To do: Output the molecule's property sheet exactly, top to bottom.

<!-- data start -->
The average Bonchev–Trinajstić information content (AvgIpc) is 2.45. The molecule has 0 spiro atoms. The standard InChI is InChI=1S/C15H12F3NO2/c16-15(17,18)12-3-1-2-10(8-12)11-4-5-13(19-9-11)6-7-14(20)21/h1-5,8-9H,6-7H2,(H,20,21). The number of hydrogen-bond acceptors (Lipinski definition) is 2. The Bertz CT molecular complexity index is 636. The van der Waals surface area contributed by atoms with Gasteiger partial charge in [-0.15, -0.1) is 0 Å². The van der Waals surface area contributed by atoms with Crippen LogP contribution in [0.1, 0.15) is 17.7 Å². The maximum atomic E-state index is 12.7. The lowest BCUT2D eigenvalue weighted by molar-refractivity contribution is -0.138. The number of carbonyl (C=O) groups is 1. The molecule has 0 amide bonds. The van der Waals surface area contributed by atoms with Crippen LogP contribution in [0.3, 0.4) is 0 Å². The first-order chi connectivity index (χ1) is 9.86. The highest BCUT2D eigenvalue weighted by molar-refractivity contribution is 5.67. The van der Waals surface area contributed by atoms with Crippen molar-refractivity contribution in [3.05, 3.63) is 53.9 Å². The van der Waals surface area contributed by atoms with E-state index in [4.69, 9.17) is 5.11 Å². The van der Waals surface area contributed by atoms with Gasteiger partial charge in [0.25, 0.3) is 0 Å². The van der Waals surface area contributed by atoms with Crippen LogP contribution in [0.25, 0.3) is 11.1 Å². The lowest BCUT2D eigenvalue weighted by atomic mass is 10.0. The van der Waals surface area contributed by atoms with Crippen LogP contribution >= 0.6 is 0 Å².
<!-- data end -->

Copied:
The average Bonchev–Trinajstić information content (AvgIpc) is 2.45. The molecule has 0 spiro atoms. The standard InChI is InChI=1S/C15H12F3NO2/c16-15(17,18)12-3-1-2-10(8-12)11-4-5-13(19-9-11)6-7-14(20)21/h1-5,8-9H,6-7H2,(H,20,21). The number of hydrogen-bond acceptors (Lipinski definition) is 2. The Bertz CT molecular complexity index is 636. The van der Waals surface area contributed by atoms with Gasteiger partial charge in [-0.15, -0.1) is 0 Å². The van der Waals surface area contributed by atoms with Crippen LogP contribution in [0.1, 0.15) is 17.7 Å². The maximum atomic E-state index is 12.7. The lowest BCUT2D eigenvalue weighted by molar-refractivity contribution is -0.138. The number of carbonyl (C=O) groups is 1. The molecule has 0 amide bonds. The van der Waals surface area contributed by atoms with Crippen LogP contribution in [0.3, 0.4) is 0 Å². The first-order chi connectivity index (χ1) is 9.86. The highest BCUT2D eigenvalue weighted by molar-refractivity contribution is 5.67. The van der Waals surface area contributed by atoms with Crippen molar-refractivity contribution in [3.05, 3.63) is 53.9 Å². The van der Waals surface area contributed by atoms with E-state index in [4.69, 9.17) is 5.11 Å². The van der Waals surface area contributed by atoms with Gasteiger partial charge in [0.25, 0.3) is 0 Å². The van der Waals surface area contributed by atoms with Crippen LogP contribution in [0.25, 0.3) is 11.1 Å². The lowest BCUT2D eigenvalue weighted by atomic mass is 10.0. The van der Waals surface area contributed by atoms with Crippen LogP contribution >= 0.6 is 0 Å².